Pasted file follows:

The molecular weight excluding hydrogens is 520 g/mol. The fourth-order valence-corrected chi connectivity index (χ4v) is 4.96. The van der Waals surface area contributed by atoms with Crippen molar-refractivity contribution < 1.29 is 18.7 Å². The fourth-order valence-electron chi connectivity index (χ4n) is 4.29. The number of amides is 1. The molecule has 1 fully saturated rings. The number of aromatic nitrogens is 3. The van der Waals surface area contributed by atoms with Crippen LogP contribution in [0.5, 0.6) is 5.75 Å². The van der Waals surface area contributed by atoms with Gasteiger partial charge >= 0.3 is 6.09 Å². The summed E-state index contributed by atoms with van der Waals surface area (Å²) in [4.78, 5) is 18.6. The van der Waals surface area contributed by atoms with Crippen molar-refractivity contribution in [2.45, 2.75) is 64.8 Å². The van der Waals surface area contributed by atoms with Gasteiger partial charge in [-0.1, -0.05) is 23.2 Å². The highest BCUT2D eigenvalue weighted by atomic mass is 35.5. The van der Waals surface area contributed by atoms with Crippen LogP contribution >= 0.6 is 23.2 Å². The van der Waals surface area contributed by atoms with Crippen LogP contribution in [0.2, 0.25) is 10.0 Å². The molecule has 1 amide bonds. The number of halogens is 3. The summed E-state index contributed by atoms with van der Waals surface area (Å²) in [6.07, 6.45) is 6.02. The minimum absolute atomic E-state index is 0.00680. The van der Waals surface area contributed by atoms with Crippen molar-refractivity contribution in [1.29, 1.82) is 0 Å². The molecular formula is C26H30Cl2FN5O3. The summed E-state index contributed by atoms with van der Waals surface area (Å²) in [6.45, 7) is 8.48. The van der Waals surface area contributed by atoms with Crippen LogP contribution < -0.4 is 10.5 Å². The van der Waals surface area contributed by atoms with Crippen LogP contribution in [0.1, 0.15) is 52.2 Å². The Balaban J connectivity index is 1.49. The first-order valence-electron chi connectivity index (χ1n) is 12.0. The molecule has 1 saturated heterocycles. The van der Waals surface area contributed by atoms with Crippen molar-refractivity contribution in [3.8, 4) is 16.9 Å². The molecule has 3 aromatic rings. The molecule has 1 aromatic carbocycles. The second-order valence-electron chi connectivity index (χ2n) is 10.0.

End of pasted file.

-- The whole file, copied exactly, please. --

The molecular weight excluding hydrogens is 520 g/mol. The fourth-order valence-corrected chi connectivity index (χ4v) is 4.96. The van der Waals surface area contributed by atoms with Crippen molar-refractivity contribution < 1.29 is 18.7 Å². The fourth-order valence-electron chi connectivity index (χ4n) is 4.29. The number of amides is 1. The molecule has 1 fully saturated rings. The number of aromatic nitrogens is 3. The van der Waals surface area contributed by atoms with Crippen LogP contribution in [0.5, 0.6) is 5.75 Å². The van der Waals surface area contributed by atoms with Gasteiger partial charge >= 0.3 is 6.09 Å². The summed E-state index contributed by atoms with van der Waals surface area (Å²) in [4.78, 5) is 18.6. The van der Waals surface area contributed by atoms with Crippen molar-refractivity contribution in [2.45, 2.75) is 64.8 Å². The van der Waals surface area contributed by atoms with Gasteiger partial charge in [-0.1, -0.05) is 23.2 Å². The highest BCUT2D eigenvalue weighted by atomic mass is 35.5. The van der Waals surface area contributed by atoms with Crippen LogP contribution >= 0.6 is 23.2 Å². The van der Waals surface area contributed by atoms with Crippen LogP contribution in [0.2, 0.25) is 10.0 Å². The molecule has 1 amide bonds. The number of halogens is 3. The summed E-state index contributed by atoms with van der Waals surface area (Å²) in [6.07, 6.45) is 6.02. The minimum absolute atomic E-state index is 0.00680. The van der Waals surface area contributed by atoms with Crippen molar-refractivity contribution in [1.29, 1.82) is 0 Å². The molecular formula is C26H30Cl2FN5O3. The summed E-state index contributed by atoms with van der Waals surface area (Å²) in [6.45, 7) is 8.48. The van der Waals surface area contributed by atoms with Crippen LogP contribution < -0.4 is 10.5 Å². The van der Waals surface area contributed by atoms with Crippen LogP contribution in [0.1, 0.15) is 52.2 Å². The Balaban J connectivity index is 1.49. The first-order valence-electron chi connectivity index (χ1n) is 12.0. The molecule has 1 saturated heterocycles. The van der Waals surface area contributed by atoms with Crippen molar-refractivity contribution in [3.8, 4) is 16.9 Å². The molecule has 3 aromatic rings. The molecule has 1 aromatic carbocycles. The second-order valence-electron chi connectivity index (χ2n) is 10.0.